Monday, October 15, 2007

Wet trails at Firetrails 50

This past Saturday, I ran my last race before the tapering down, the Dick Collins' Firetrails 50miler. Coming on the back of three successive weekends of 45miles of pacing in RDL, 47 miles at the Grand Canyon and some 18 odd miles on a hot day in Chicago, I was sure this would be slow, it would be hard (7800 ft. gain and drop in a series of hills on an out-and-back course), and I would definitely hurt. The course elevation map tells a good story of its own --

All that prompted me to take the 6AM early start as opposed to the regular 6:30AM start. There were two cutoffs, 6hr:15min to the turnaround in Berkeley's Tilden Park at Mile26, and the finish at 13hrs. The early start gave me a 30min buffer to push the Mile26 cutoff until 6:45.

The course is easily the most beautiful one I've run in California. It starts from Lake Chabot park, goes through some gorgeous single trails, running into a rather large grove of Redwood trees. From there onto a ridge which offered splendid views of the mouth of the San Francisco bay -- the city and its bridges; and then roll into Berkeley's Tilden Park. Couple of days of heavy rain had removed all the dry dust and rendered the course soft, leaving only a handful few patches of slushy bog.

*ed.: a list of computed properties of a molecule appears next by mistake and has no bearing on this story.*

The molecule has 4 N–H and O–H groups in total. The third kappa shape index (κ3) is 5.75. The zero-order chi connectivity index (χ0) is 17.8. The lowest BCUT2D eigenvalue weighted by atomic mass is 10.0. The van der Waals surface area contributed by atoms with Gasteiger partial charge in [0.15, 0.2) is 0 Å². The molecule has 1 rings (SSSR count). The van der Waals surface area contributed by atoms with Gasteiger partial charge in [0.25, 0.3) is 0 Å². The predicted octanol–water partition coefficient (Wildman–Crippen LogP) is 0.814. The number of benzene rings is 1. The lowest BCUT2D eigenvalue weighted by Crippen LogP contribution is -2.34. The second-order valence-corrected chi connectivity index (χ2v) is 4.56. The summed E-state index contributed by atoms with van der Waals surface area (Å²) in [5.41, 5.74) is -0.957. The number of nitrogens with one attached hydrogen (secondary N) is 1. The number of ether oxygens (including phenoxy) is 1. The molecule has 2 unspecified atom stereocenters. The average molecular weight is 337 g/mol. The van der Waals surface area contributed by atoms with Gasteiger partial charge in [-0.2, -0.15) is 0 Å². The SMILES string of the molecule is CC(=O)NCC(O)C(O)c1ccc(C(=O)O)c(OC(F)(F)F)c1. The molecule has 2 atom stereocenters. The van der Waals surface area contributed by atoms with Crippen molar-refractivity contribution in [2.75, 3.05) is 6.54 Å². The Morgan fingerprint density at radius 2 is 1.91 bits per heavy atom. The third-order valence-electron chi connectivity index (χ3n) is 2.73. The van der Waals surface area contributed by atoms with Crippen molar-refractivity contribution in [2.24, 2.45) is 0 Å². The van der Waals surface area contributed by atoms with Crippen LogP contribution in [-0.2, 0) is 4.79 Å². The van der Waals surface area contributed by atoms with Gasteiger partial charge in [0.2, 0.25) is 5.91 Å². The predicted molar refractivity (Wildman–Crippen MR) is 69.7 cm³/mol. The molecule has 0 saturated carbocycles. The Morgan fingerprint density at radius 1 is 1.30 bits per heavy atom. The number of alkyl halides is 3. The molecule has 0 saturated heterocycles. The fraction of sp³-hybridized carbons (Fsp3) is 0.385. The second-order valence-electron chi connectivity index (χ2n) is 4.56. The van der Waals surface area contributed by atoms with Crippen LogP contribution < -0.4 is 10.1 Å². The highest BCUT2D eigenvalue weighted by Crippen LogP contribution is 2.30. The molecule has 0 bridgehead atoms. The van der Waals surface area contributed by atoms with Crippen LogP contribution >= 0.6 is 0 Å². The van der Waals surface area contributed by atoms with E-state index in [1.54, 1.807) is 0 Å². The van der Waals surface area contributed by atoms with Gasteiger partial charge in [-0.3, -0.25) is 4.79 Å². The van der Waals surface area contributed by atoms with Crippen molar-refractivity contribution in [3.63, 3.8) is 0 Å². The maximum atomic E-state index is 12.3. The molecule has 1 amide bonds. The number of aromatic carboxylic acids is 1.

I ran the first stretch with Marianne chatting about this and that, and she told me what it feels to run 100s and about her experiences with WS100 this year. Still concerned about the cutoffs, at the sight of the first bit of serious downhill I took off and pushed the pace. Its been a long time since I've pushed the pace on trails; throw in the hills, and the fatigue from the the past three weeks, and my legs were in completely new territory and promptly made noise. On the climb into the Mile15 aid-station I realised that I needed to take more salt than usual, and also eat more. Stopped for a goodish bit there and feasted on the watermelons while chatting with Carol (who was among the vols manning the aid-station). Carol saw my red Asha shirt and promptly said 'Hey you are Rajeev's friend' (Rajeev, Anil and self had met her during the night at RDL) . Then she said 'Tell Rajeev I'm missing him. The course is awfully quiet today'.

Much refreshed after the break there, pushed onward towards the cut-off and made it in 6hrs. Additional 15minutes buffer added to the 30 from the early start, I thought, deserved a good break. Promptly took a long break at the Mile26 aid-station. More watermelons, more chattering with the vols, the picnic lasted a good 10minutes. The return was a good deal easier. Found a second wind at the Mile30 aid-station and ran the next 14miles barring the hills. Met Eldrith with 5miles to go, and ran with her for a while and managed to run into the finish in 12hr:26min (11:56 on the clock).